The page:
Officers cut crime at bus stations by 16% during the trial
Police officers will patrol bus stations in 30 London areas after the success of a trial scheme, mayor Boris Johnson has announced.
Following a 12-week trial in West Croydon, Wood Green and Canning Town, 440 officers will patrol a further 27 bus stations from January.
During the trial officers cut robberies in and around the bus stations by more than 37%, the mayor said.
The £11.3m scheme will have an "equally impressive impact", Mr Johnson added.
The 440 officers will be divided into teams of a sergeant, a constable and seven Police Community Support Officers (PCSOs). The teams will staff major bus stations and their immediate surrounds.
Inner London boroughs will also get 11 policing teams who will be permanently based in bus stations.
These officers will be in addition to 1,200 uniformed officers who already patrol onboard buses and around bus routes.
Another 440 Safer Transport Team officers are also already in place in 21 outer London boroughs.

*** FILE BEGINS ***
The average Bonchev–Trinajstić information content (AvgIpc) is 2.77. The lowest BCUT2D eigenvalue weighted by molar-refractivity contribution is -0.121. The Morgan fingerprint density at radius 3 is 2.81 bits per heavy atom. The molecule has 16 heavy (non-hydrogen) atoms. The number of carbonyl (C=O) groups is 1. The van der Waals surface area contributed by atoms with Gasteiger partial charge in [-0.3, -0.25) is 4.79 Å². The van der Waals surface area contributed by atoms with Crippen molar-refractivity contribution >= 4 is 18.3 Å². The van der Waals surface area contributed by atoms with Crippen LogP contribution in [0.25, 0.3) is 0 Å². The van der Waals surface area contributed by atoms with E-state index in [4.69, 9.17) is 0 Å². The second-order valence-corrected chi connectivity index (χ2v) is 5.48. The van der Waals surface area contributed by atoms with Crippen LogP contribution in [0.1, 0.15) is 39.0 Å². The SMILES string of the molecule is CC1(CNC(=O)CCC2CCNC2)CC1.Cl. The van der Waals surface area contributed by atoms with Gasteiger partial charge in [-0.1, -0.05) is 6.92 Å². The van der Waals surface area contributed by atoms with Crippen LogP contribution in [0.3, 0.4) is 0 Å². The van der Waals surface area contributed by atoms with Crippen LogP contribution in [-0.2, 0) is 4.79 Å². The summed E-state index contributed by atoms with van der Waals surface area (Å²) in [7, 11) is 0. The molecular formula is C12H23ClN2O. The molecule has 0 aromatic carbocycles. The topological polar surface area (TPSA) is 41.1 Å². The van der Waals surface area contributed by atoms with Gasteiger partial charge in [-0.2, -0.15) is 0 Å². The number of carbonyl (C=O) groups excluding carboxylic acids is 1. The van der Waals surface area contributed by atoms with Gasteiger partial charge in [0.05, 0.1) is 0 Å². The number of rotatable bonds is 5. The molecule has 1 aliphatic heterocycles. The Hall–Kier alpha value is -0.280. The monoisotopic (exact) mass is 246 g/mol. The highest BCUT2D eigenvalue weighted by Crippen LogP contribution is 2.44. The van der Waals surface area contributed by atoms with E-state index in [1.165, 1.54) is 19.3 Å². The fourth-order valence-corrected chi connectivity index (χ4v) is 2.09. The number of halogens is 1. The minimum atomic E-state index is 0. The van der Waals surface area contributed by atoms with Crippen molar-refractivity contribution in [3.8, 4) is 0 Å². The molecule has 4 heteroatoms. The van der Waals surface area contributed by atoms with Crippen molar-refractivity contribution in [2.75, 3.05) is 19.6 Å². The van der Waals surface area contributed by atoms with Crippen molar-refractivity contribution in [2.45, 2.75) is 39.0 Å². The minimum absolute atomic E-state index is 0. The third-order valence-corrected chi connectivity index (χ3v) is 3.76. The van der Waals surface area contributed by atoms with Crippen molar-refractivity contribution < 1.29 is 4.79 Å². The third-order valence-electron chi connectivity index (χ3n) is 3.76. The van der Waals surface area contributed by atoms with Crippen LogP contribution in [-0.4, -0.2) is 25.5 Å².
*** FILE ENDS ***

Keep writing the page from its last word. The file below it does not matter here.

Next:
The mayor's office said during the pilot scheme overall crime was cut by 16% and violent crime fell by 5.6% in and around bus stations.
The teams carried out more than 6,000 stop and searches and 236 people were arrested.
'Turn the tide'
Mr Johnson said the transport policing teams had "great initial success".
"But there is still a lot of work to be done to reassure Londoners that travelling around our city is safe," he added.
"The latest figures show that we are starting to turn the tide, and I will be working tirelessly to build on this success."
Commander Rod Jarman, of the Metropolitan Police said: "We are aware of the impact of fear of crime and anti social behaviour on people's lives, and the impact this may have on their ability to travel freely to and from work, or school."
He added: "This extension of the Safer Transport Teams has already proved very popular with the public, our staff and with the bus operators, and has led to even greater reductions in crime."